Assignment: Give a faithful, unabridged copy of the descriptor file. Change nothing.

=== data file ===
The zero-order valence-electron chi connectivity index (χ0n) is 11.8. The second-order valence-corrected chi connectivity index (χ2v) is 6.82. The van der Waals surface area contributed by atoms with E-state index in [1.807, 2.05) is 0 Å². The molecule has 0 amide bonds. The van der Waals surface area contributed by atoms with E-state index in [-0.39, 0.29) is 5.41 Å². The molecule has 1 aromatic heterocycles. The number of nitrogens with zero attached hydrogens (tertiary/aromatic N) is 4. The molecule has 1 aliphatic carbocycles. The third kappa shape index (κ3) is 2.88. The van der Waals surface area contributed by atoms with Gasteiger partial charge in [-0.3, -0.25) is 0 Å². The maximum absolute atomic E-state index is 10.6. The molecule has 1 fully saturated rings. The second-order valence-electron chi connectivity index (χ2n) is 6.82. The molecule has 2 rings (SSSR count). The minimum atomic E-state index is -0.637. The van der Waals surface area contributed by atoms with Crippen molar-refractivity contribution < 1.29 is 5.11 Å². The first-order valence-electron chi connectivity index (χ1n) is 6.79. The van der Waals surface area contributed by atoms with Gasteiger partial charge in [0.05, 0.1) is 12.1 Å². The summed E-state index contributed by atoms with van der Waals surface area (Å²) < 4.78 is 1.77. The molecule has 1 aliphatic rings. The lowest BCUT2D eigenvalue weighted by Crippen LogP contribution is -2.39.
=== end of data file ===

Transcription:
The zero-order valence-electron chi connectivity index (χ0n) is 11.8. The second-order valence-corrected chi connectivity index (χ2v) is 6.82. The van der Waals surface area contributed by atoms with E-state index in [1.807, 2.05) is 0 Å². The molecule has 0 amide bonds. The van der Waals surface area contributed by atoms with E-state index in [-0.39, 0.29) is 5.41 Å². The molecule has 1 aromatic heterocycles. The number of nitrogens with zero attached hydrogens (tertiary/aromatic N) is 4. The molecule has 1 aliphatic carbocycles. The third kappa shape index (κ3) is 2.88. The van der Waals surface area contributed by atoms with Gasteiger partial charge in [-0.3, -0.25) is 0 Å². The maximum absolute atomic E-state index is 10.6. The molecule has 1 fully saturated rings. The second-order valence-electron chi connectivity index (χ2n) is 6.82. The molecule has 2 rings (SSSR count). The minimum atomic E-state index is -0.637. The van der Waals surface area contributed by atoms with Crippen molar-refractivity contribution < 1.29 is 5.11 Å². The first-order valence-electron chi connectivity index (χ1n) is 6.79. The van der Waals surface area contributed by atoms with Gasteiger partial charge in [0.05, 0.1) is 12.1 Å². The summed E-state index contributed by atoms with van der Waals surface area (Å²) < 4.78 is 1.77. The molecule has 1 aliphatic rings. The lowest BCUT2D eigenvalue weighted by Crippen LogP contribution is -2.39.